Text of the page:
Lord Hanuman is considered to be one of the most popular and beloved god deities in Hindu mythology, and he is also known as the “Lord of the Winds.” We all know about Lord Hanuman’s strength, bravery, enormous commitment, and love for Lord Rama, yet there are still many aspects that we don’t completely understand about him, like the following:
Hanuman was an incarnation of Lord Shiva who is revered as a symbol of strength, dedication, and endurance. He is thought to be the embodiment of these qualities.
Lord Hanuman was a tremendous devotee of Lord Rama, and he was extremely dedicated to him. One specific incidence occurred when Sita placed sindoor on her forehead and Hanuman inquired as to why she did so.
She responded by saying that, as the wife and companion of Lord Rama, the sindoor was a symbol of her unwavering love and respect for him. Hanuman then draped the sindoor over his whole body in order to demonstrate his devotion to Lord Rama. The term ‘Hanuman’ is derived from the Sanskrit word for ‘disfigured jaw.’ In Sanskrit, the words ‘Hanu’ and ‘Man’ imply ‘Jaw’ and ‘Disfigured’, respectively.
Lord Indra had used his vajra (thunderbolt) on Anjaneya, who saw the sun as a ripened mango and even went so far as to trace the sun’s path up into the heavens with his finger. It was from up in the sky that Lord Indra summoned his vajra, which he used to launch Hanuman straight down to the Earth, permanently injuring his jaw.
Lord Hanuman was a brahmachari, but he had a son named Makardhwaja, who was also a brahmachari. The legend says that Hanuman’s son Makardhwaja was born to a huge fish of the same name when he dipped his body into the sea to cool himself after scorching the whole kingdom of Lanka with his tail. It is stated that his perspiration was ingested by the fish, which resulted in the conception of Makardhwaja.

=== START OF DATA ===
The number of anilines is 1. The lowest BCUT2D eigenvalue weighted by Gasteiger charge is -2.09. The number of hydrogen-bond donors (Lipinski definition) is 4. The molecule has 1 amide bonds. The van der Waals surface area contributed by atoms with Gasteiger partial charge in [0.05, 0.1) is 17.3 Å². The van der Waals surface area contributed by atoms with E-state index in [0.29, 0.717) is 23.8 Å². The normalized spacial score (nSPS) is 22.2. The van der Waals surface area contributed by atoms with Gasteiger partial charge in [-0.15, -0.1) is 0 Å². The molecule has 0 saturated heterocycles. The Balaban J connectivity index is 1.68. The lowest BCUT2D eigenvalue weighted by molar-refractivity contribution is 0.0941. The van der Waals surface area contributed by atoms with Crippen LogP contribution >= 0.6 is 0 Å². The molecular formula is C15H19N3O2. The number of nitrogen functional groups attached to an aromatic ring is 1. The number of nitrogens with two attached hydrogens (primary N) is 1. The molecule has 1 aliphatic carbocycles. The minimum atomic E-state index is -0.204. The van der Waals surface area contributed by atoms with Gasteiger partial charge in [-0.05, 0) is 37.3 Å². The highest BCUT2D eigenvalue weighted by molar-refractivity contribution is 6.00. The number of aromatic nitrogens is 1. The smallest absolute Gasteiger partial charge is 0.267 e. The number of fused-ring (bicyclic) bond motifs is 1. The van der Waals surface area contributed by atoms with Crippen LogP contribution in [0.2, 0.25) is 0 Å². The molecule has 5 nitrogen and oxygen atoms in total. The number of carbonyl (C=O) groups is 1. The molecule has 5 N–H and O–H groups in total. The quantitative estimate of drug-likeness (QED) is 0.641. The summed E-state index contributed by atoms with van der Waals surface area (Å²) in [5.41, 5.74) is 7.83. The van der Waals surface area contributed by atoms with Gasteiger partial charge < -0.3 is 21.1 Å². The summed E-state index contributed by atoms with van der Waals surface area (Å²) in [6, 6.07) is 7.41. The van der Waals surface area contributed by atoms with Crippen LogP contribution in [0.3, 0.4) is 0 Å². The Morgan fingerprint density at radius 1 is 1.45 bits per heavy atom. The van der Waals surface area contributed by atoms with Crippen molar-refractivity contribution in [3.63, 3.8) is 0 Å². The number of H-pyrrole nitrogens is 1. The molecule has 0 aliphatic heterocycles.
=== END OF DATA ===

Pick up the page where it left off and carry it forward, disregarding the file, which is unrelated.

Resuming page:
Hanuman also came up with his own version of the Ramayan. With his nails, Hanuman engraved his version of Ram’s story on the walls of the Himalayas after the fight with Lanka. As part of his ongoing devotion to Lord Ram, Hanuman traveled to the Himalayas in order to continue his veneration of Lord Ram.
It was when Maharshi Valmiki went to Hanuman to present his version of the Ramayana that he spotted the walls and became depressed. Valmiki assumed that Hanuman’s Ramayana was greater and that his own, painstakingly constructed version of the Ramayana would go undetected. Hanuman became aware of this and rejected his original version.
It is believed that Lord Bhima was related as a brother to Lord Hanuman. He was also the son of Vayu, as was Bhima (the Lord of the Winds). A monkey napping with his tail crossed the way of Bhima’s hunt for a flower for his wife one day as he was looking for a particular bloom. He requested that he move his tail.
However, the monkey refused to do so and instead requested that Bhima relocate it. Bhima attempted to move or raise the tail but was unable. When he learned that he was none other than Hanuman, he was overjoyed. He lied to Bhima just for the purpose of lowering his arrogance.
When Lord Rama made the decision to depart from his earthly life in order to go to Vaikuntha (the celestial abode of Lord Vishnu), he was well aware that Hanuman, who was a devout devotee, would not allow him to do so. As a result, he commanded Hanuman to locate his ring, which had been dropped on the ground and subsequently vanished into the Patal Loka.
Hanuman set off on his quest to locate the ring and came face to face with the King of Spirits. He informed him that the dropping of the ring signaled the end of Lord Ram’s avatar and the beginning of the end of the world.
Lord Hanuman once turned down a gift from Goddess Sita. When Sita presented Hanuman with a lovely pearl necklace as a gift, he gently denied it, stating that he does not accept anything that does not include the name of Ram. To demonstrate his point, the enthusiastic disciple then took off his shirt, revealing an image of the two of them on the inside.